That brouhaha turns out okay. JVD's face looks a bit weathered, but he's still fit, unlike some of his peers (e.g., Steven "Someone's Dad" Seagal). Though he's not leaping around and throwing out his triple roundhouse kicks like was doing back in his Bloodsport days, he is still capable of handling himself on the small screen, disabling a few foes here with some righteous hand-to-hand moves. His face-off with the main heavy is well-done, with the two trading elbows to the face and knife swipes. A sweet FBGD (Final Bad Guy Death) awaits.
Not to leave the impression that we're dealing with epic filmmaking here, a few minuses: while most of the pyrotechnics are impressive, whenever CGI rears its ugly heads, it's, well, ugly. During the siege scene, rebels open fire with tanks and heavy fire on the embassy, and the bullet holes and explosions are all crap-rendered computer imagery. The explosions look especially bad, coming across more like budget Roman Candles than artillery shell. Also, it's pretty predictable. In a shootout movie like this, a lot of the fun comes in being surprised at who gets wasted; you should have little problem figuring out who's going to emerge from the embassy when the smoke clears.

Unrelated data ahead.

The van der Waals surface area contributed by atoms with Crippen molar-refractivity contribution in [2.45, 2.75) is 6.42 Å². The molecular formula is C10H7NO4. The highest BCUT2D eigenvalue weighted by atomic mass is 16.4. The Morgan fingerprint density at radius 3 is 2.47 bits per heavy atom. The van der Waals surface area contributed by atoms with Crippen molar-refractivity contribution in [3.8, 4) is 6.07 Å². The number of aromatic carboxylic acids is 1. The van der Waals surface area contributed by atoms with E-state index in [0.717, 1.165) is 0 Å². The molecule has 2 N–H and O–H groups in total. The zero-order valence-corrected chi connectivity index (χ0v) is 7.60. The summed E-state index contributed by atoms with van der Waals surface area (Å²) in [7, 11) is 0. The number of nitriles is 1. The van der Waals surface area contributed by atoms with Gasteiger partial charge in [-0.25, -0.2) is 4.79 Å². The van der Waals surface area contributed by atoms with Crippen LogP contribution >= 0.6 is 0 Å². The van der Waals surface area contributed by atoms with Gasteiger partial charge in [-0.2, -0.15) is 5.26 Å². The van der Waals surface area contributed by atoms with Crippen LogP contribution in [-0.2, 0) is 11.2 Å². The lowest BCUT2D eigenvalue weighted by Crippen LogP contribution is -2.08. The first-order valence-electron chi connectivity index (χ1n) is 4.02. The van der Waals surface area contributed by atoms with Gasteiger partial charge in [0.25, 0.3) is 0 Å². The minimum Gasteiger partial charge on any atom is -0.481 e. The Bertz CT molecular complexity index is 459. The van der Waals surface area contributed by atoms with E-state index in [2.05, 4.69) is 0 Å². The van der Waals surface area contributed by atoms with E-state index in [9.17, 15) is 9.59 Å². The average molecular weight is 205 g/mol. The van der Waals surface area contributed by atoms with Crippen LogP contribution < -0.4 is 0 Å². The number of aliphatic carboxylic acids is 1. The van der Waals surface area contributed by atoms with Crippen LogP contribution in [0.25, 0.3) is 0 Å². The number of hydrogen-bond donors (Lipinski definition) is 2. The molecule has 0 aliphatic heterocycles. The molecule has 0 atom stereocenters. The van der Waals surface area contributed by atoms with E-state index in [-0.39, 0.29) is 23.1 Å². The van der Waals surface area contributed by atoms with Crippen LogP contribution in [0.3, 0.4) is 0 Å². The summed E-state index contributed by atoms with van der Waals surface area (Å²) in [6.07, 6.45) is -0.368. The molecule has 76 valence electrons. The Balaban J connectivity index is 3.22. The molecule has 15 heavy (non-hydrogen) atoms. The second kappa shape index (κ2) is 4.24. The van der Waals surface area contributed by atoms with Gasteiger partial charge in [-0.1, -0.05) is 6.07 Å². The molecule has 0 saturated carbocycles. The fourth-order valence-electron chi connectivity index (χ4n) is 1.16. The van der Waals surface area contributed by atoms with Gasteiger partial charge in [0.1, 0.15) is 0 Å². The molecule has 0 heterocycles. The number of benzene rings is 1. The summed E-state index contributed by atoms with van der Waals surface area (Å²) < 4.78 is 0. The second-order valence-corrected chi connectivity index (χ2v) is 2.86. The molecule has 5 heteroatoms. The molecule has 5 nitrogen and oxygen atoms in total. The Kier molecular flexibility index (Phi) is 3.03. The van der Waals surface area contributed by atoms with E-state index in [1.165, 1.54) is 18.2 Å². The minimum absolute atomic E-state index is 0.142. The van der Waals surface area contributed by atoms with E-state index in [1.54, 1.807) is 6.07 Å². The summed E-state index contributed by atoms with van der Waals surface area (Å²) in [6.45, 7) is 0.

Still, I enjoyed this movie. It was lean and mean and earned its R rating.
Though the extras are MIA, technically, the film scores. A 1.85:1 anamorphic widescreen transfer sports colors that are earthy and faded (deliberately so), but the picture quality is decent. The 5.1 mix is suitably aggressive, with the LFE the high point, pounding away mightily during the onslaughts.
Second in Command isn't a bad way to kill 85 minutes. If you like your action flicks populated by smarmy Marines and perforated Eastern European terrorists, this flick should bake your noodle fine.
The accused is allowed to report back to active duty.
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Scales of Justice
* 1.85:1 Anamorphic
* Dolby Digital 5.1 Surround (English)
* Dolby Digital 2.0 Surround (French)
Running Time: 92 Minutes
Release Year: 2006
MPAA Rating: Rated R